Trump bans TikTok and WeChat: What does this mean for users of these apps?

The details of the prohibition are set to have a significant impact on people who use TikTok and WeChat. PHOTO: EPA-EFE

WASHINGTON (NYTIMES) - The Trump administration is pushing forward with its plan to ban Chinese social media apps TikTok and WeChat from US app stores.

The Commerce Department announced on Friday (Sept 18) that beginning Sunday, it will prohibit downloads of WeChat and TikTok in US app stores and ban transactions made through WeChat. The Commerce Department said the move would protect Americans for national security reasons.

So what does that mean for users?

The details of the prohibition are set to have a significant impact on people who use TikTok and WeChat.

TikTok, which has more than 50 million active users in the United States, according to research firm App Annie, is mostly popular among teenagers who post short dance videos.

WeChat, which has about 3.5 million active users here, is a messaging app with a host of features including a mobile wallet service.

Here's what you need to know.


The immediate effects of the action: As of Sunday, Americans will no longer be able to download TikTok or WeChat from the Apple and Google Play app stores.

WeChat users in the United States will not be able to use the messaging app for sending payments, among other features.


If you have TikTok downloaded on your phone, you are fine - for now. The Commerce Department will wait until Nov 12 - after the election - to pursue a full ban on TikTok.

However, if you have deleted the TikTok app from your phone, beginning Sunday you won't be able to download it again, even if you have a TikTok account. You also won't be able to receive any software updates that fix bugs and add features.

The prohibition is more immediate for WeChat users. Starting Sunday, not only will you not be able to download the WeChat app or software updates from the App Store or Google Play, you also won't be able to send payments to family members or businesses that use WeChat as a payment method.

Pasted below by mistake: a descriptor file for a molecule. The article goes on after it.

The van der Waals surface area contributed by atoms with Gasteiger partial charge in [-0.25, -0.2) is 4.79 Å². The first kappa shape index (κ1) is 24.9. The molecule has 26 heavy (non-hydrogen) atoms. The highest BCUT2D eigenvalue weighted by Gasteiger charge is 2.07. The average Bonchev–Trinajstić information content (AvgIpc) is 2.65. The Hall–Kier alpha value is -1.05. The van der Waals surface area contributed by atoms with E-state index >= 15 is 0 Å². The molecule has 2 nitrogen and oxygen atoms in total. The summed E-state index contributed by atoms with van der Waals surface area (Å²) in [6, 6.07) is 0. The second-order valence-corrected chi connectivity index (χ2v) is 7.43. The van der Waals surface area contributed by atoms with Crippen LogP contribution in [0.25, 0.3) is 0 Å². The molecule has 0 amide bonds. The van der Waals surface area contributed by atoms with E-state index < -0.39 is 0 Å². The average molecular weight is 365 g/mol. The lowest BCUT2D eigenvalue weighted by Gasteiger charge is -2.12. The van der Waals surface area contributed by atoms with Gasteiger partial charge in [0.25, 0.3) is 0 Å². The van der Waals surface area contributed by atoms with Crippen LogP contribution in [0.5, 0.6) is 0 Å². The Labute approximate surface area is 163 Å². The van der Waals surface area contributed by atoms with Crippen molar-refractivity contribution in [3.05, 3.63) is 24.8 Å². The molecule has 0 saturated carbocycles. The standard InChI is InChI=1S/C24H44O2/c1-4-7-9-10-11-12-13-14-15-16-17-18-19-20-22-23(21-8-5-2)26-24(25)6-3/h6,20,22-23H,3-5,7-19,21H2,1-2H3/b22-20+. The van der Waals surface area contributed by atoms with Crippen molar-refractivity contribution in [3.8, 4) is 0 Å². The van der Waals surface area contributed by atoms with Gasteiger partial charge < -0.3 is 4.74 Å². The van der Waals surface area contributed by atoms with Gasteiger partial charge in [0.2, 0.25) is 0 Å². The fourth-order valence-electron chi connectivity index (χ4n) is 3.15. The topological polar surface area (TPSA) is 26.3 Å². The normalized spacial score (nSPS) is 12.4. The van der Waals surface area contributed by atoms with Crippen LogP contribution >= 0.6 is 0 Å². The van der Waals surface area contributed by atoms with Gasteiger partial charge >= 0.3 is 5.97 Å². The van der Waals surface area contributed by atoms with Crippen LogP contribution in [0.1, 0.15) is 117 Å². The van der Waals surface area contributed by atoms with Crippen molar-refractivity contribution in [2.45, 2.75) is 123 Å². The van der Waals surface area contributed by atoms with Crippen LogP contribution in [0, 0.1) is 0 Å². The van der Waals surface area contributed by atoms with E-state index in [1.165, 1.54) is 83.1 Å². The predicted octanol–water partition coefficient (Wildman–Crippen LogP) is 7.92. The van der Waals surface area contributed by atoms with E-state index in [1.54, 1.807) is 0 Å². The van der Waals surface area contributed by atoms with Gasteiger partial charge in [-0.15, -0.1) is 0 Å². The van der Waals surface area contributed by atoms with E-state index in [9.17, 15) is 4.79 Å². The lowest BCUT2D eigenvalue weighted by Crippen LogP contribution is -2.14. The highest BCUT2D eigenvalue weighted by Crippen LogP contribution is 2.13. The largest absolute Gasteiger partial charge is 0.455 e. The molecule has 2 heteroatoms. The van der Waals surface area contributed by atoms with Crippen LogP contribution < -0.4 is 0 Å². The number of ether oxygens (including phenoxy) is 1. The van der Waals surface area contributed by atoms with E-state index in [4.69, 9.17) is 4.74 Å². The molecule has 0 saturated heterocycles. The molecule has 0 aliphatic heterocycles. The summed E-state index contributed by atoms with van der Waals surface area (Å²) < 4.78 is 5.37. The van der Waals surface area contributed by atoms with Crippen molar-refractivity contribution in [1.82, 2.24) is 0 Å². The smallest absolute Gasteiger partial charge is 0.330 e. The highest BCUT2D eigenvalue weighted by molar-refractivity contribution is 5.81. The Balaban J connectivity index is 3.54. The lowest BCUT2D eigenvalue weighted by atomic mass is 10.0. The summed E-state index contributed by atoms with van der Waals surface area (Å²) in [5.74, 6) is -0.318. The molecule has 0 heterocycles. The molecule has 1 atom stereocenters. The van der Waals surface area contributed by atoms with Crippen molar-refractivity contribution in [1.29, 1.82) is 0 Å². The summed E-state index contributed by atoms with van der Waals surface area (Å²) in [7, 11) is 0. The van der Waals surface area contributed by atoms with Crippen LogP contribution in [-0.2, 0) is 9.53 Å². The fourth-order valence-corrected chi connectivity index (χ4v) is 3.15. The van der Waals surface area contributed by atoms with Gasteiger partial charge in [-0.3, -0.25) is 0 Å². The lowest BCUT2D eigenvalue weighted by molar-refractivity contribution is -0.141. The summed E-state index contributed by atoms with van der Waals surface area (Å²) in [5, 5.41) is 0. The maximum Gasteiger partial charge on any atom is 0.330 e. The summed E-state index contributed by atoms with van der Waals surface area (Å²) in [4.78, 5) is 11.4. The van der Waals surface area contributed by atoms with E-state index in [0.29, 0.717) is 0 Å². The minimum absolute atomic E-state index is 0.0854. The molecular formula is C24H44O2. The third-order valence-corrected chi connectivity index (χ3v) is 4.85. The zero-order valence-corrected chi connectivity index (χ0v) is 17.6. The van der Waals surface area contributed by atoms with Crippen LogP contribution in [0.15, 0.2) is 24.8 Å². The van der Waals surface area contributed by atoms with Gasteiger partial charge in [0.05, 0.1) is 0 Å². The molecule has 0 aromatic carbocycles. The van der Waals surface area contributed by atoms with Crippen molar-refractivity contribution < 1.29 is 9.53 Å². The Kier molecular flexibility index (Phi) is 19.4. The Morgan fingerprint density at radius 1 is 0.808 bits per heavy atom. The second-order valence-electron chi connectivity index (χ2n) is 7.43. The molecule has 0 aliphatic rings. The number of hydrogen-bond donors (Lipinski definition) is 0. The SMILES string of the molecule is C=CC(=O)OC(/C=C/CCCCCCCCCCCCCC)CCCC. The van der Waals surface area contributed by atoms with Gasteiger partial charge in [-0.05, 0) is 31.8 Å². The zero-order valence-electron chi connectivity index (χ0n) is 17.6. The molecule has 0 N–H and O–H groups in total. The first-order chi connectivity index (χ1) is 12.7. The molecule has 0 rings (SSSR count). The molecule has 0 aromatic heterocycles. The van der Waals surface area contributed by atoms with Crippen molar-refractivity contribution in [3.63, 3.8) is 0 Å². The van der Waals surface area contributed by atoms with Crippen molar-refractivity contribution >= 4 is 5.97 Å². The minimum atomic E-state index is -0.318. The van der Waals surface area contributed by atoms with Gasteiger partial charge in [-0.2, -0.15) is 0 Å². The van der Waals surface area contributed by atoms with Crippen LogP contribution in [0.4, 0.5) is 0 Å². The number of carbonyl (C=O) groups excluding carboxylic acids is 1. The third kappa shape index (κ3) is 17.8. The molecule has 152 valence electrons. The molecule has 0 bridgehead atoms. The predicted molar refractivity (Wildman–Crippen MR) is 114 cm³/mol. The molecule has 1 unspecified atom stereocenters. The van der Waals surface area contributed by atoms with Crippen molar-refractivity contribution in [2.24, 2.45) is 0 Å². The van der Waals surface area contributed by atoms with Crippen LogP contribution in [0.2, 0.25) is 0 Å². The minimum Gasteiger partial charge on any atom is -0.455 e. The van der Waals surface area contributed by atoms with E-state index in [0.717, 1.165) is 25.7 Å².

The Commerce Department also forbade some business transactions between WeChat and US entities, including companies that provide internet hosting services for WeChat - in other words, the infrastructure that makes WeChat work well in the United States.


Yes. Apps like WeChat and TikTok are not static. They are live internet services that require maintenance, which includes security and bug fixes, and if you stop receiving updates, the apps may eventually cease to work properly.

So even if you are grandfathered in, so to speak, this type of prohibition could effectively bar you from using the apps alongside other TikTok and WeChat users around the globe. (Best-case scenario, the apps will continue to work but poorly.)

The situation may be even more dire for WeChat users. Because of the ban on transactions between US businesses and WeChat, the service may begin to degrade on Sunday. Messages may begin sending slowly or even time out.

For TikTok users, that service degradation won't happen unless a full ban takes effect on Nov 12.


Nothing practical. TikTok is trying to reach a deal with Oracle, an American tech company, and others before November to avoid a ban.

Google Android users may try to "sideload" future versions of the WeChat and TikTok apps onto their devices, a process that involves changing some security settings to download apps from outside Google's official app store.

Apple phones also have methods to install unauthorised applications. But sideloading and installing apps through unofficial channels is impractical because it can compromise device security and it is not simple for many people to do.

Apple and Google users could also try to download the apps from foreign app stores by travelling to other countries. Or they could use a virtual private network, a service that creates a virtual tunnel to shield your browsing information from your internet service provider, to manipulate their device location. Again, this is impractical.

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